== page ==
The JAAS squad develops the JAAS dashboard for the Juju project.
JAAS navigation restructure
After an iteration of user feedback gathering, we restructured our dashboard sitemap to display information of models, apps, machines and units, also to fit in new interactive features in our future scope.
We decided to pursue breadcrumbs, reflecting the current location in the site’s hierarchical structure (working together with the global navigation on model level), as our navigational element to support JAAS users’ wayfinding.
On the development side, we spent a lot of this iteration refactoring and moving the layout furniture around to support the aforementioned navigation restructure. We are now using Vanilla Panels instead of our own custom component and have re-architected the Juju Dashboard to support individual entity pages.
The Vanilla squad designs and maintains the design system and Vanilla framework library. They ensure a consistent style throughout web assets.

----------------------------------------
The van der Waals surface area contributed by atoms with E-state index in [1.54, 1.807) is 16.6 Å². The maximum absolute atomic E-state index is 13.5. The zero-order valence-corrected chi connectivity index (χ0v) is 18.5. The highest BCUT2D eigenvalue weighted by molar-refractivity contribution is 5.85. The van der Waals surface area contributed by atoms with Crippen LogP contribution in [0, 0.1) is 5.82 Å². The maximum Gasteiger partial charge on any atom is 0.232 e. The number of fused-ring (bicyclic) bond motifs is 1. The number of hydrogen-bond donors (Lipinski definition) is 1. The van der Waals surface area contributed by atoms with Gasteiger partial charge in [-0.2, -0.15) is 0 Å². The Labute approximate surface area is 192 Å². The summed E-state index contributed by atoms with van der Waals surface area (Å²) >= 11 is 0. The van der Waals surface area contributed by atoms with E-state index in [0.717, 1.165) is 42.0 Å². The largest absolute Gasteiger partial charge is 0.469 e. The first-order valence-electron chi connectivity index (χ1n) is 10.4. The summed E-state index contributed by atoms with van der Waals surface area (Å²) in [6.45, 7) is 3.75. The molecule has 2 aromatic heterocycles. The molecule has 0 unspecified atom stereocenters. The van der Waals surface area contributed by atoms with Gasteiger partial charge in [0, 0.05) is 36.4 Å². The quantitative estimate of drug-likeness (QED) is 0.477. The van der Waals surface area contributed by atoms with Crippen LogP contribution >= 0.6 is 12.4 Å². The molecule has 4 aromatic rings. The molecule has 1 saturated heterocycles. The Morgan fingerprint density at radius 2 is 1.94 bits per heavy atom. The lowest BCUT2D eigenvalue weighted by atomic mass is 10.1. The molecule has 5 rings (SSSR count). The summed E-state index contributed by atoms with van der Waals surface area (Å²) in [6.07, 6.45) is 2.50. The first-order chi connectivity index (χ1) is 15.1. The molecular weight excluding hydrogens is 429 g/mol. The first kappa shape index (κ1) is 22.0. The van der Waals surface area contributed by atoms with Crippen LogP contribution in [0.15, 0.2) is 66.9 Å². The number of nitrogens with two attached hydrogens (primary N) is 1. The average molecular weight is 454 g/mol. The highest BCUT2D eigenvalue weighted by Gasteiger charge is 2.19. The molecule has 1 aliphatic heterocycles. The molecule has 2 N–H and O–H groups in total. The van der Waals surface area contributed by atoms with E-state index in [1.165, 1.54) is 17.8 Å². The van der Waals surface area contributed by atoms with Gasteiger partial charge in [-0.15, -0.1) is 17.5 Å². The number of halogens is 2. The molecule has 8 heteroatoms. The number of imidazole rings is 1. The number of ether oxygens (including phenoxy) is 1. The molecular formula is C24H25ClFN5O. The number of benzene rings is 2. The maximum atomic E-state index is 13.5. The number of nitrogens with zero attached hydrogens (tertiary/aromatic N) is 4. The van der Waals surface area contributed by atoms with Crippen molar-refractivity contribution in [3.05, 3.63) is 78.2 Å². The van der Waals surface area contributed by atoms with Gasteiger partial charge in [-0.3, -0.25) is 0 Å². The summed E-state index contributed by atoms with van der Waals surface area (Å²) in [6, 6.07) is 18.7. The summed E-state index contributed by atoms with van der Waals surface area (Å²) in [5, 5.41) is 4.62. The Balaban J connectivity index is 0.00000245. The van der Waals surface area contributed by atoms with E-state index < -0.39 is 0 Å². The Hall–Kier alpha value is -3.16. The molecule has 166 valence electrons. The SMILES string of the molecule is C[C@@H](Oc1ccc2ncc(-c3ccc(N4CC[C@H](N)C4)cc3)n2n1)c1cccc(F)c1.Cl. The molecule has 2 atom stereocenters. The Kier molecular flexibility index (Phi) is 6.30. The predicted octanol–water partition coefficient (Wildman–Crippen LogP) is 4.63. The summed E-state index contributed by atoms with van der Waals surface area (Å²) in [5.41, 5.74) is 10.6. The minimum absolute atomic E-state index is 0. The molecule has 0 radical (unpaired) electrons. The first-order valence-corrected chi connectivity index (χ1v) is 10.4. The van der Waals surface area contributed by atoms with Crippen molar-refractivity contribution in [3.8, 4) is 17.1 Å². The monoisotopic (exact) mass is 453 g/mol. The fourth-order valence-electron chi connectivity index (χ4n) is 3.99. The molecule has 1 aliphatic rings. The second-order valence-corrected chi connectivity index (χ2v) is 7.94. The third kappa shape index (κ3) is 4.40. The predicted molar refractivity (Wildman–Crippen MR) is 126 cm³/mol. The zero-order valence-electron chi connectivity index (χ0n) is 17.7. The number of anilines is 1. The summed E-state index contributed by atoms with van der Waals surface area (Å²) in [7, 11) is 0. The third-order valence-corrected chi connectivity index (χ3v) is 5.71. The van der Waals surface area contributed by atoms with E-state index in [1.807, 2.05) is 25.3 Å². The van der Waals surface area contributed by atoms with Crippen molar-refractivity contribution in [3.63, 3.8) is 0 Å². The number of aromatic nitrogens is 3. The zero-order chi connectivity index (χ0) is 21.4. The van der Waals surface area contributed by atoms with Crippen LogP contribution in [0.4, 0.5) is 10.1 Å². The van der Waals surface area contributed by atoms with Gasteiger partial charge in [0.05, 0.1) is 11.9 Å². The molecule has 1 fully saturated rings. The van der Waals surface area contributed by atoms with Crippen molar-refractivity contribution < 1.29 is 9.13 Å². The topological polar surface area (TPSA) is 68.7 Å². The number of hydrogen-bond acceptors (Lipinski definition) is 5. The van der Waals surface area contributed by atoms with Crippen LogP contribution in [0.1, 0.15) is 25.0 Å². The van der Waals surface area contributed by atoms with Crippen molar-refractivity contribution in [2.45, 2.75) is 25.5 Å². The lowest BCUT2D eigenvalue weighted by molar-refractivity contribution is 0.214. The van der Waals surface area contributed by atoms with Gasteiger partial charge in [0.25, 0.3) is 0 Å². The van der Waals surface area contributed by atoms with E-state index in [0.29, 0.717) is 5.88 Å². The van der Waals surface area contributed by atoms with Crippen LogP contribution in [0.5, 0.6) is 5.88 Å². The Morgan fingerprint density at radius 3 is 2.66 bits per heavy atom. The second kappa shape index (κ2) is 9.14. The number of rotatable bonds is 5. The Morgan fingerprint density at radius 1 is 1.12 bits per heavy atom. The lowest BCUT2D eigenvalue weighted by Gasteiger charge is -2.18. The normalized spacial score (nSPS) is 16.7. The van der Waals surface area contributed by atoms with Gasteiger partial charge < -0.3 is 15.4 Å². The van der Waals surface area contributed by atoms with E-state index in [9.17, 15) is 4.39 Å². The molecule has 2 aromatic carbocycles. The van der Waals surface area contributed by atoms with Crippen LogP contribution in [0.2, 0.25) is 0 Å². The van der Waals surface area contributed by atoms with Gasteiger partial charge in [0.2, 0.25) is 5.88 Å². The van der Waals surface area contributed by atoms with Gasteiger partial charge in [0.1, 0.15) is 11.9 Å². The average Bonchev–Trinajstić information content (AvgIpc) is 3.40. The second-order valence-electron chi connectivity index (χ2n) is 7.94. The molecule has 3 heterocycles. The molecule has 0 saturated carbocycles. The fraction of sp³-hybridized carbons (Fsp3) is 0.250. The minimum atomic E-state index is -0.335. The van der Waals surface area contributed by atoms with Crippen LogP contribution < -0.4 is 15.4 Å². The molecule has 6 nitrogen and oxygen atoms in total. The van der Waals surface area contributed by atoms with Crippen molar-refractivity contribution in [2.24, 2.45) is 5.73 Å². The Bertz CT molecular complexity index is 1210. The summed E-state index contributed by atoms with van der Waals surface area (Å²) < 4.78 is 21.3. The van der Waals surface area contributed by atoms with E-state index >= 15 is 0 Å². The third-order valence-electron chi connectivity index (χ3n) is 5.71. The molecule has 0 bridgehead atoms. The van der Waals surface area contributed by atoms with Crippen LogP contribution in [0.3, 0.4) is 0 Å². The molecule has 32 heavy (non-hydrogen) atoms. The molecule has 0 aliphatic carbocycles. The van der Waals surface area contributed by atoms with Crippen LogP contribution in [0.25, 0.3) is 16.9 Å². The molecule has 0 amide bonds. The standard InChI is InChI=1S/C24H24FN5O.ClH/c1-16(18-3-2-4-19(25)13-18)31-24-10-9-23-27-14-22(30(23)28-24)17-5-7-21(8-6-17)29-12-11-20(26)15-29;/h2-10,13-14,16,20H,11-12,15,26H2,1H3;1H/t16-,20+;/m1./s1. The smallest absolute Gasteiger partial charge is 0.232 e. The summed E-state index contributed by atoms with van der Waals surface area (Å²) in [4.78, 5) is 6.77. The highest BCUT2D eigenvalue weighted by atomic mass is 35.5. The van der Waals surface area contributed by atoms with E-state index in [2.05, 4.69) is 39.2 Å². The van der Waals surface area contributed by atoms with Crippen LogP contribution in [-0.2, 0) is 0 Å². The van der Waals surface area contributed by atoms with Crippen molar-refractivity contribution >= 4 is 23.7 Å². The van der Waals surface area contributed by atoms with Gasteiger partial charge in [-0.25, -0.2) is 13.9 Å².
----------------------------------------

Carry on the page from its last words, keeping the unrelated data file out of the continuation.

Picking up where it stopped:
Embedded examples in Vanilla docs
Over a year ago we started using CodePen for embedding examples in Vanilla documentation. While CodePen is a very useful tool, the sheer volume of embeds on a given page meant that load times for each example could be excessive. With our next release, we’ll be replacing CodePen embeds in the Vanilla docs with the code snippet pattern we recently introduced.
By using code snippets instead, we were able to reduce those load times significantly and increase page performance. We wanted to be able to keep the benefits CodePen provides, so we also replicated the “Edit on CodePen” link the embeds previously had, and appended them to each code snippet.
Following on from our recent accessibility audit, this iteration we made three small improvements and recommendations to buttons to improve their accessibility:
- If a button launches a dialog, such as a modal, we now recommend that the button’s label text is followed by an ellipsis character (…). This is a common convention, used to indicate to the user that clicking the button will immediately launch something that requires their input in some way.